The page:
DOCTOR ON THE HOUSE

Doing it yourself can end up costing you dearly, Jeff Howell warns the Saturday morning men
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The Independent Online
Doing it yourself may seem like an obvious way of saving money on home improvements, but if you're not careful it can end up costing you more than employing professional builders. And it can make your home worth less, as well. There are several reasons for this. Trade prices for one. For example, you or I just cannot get carpets as cheaply as carpet fitters can. Don't ask me why. I am (still) a card carrying bricklayer, who considers it a matter of family honour to talk his way into trade discounts. But carpets are a no-go area. There is a carpet mafia out there and they will not sell to anyone but their own. So, if you get a decent carpet fitter you will probably get the job done, materials, labour, underlay, grippers, little brass strips at the doors etc, for less than the cost of buying the stuff at B&Q. Simple. And you won't need to buy any special tools; all you have to do is put up with the fag smoke for a couple of hours.

But what about decorating, plastering, electrics? Surely there are huge labour costs to be saved here? Well, yes, maybe. You know those figures which show that nuclear power stations are net consumers of energy? Apparently, when you add it all up, constructing it, mining the uranium, processing it, reprocessing it, guarding the waste for a thousand years, disposing of the contaminated building etc, it turns out it's not worth it. Well, the same is often true of DIY. Do it yourself building work can become a net consumer of money and materials and the waste products are too horrible to contemplate - divorce, heart attacks, lack of sleep, chemical poisoning, smiling at the dustmen etc.

On the other hand, doing it yourself can be therapeutic, satisfying and save you money too. How to decide: if you can do it yourself and produce a professional quality job, then you've probably saved money (but see carpet fitting above). In the case of the wet trades, plastering and bricklaying, you can enjoy yourself and save a not inconsiderable sum. But be warned: if you attempt these tasks and achieve anything less than perfection then it will be obvious forever. It will come under the same category as disposing of nuclear waste - future generations will have to cope with your mistakes. These tasks are difficult; even professionals lose their touch if they don't do the job every day.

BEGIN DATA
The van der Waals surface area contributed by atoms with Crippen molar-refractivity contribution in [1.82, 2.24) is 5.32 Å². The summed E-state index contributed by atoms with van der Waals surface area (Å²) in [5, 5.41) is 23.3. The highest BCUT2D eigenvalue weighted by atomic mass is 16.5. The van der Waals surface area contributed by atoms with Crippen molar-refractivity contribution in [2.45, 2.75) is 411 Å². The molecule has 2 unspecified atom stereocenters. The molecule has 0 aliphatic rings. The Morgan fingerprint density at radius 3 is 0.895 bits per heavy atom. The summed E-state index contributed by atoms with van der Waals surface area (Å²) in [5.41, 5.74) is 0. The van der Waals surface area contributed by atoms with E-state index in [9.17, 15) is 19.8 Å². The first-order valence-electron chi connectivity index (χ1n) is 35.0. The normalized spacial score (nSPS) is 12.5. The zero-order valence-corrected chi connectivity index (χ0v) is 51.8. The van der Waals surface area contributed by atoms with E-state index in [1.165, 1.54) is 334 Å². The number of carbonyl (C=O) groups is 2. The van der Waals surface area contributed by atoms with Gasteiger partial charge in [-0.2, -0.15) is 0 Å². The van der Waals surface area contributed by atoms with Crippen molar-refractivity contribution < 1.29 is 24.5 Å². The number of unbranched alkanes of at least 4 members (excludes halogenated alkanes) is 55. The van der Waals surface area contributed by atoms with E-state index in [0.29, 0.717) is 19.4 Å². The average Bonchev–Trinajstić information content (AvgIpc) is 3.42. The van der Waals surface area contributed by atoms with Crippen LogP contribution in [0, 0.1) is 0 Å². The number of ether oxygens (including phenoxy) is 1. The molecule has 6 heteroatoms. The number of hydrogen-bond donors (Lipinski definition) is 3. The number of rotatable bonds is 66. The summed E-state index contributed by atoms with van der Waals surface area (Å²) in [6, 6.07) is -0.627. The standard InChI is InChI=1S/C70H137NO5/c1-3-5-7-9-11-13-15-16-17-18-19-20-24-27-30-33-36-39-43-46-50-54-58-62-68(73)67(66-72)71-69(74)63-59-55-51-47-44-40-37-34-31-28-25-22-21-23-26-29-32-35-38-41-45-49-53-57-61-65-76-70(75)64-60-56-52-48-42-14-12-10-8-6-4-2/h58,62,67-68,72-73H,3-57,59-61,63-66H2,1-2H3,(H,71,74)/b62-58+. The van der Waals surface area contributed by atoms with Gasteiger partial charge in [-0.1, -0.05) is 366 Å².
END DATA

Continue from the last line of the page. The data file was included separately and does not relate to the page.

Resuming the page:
But some DIY-ers are determined to do everything themselves and if they can't do plastering they will seek an alternative, such as covering things up with hardboard. Hardboard figures large in the life of the DIY- er. Go into any builders' merchants on a Saturday morning and you will see men in cord trousers buying hardboard. They are not buying it for its intended purpose, which is lining floors; they are buying it because they think they cannot do plastering. They are using it to cover up airing cupboards and ceilings, which they will attempt to disguise with wood-chip wallpaper and emulsion. And nobody will be fooled and their homes will then be worth less than before they started.

But back to carpets. My neighbour recently fell for the cheap carpet scam; you know, the one where the guy knocks on the door and say he's just finished fitting some carpets up the road and - guess what - he's got enough left to do your front room for pounds 20. Well, the neighbour went for this and decided to save even more money by fitting the carpet himself. But that's another story.

Jeff Howell will be writing a weekly column on construction and building

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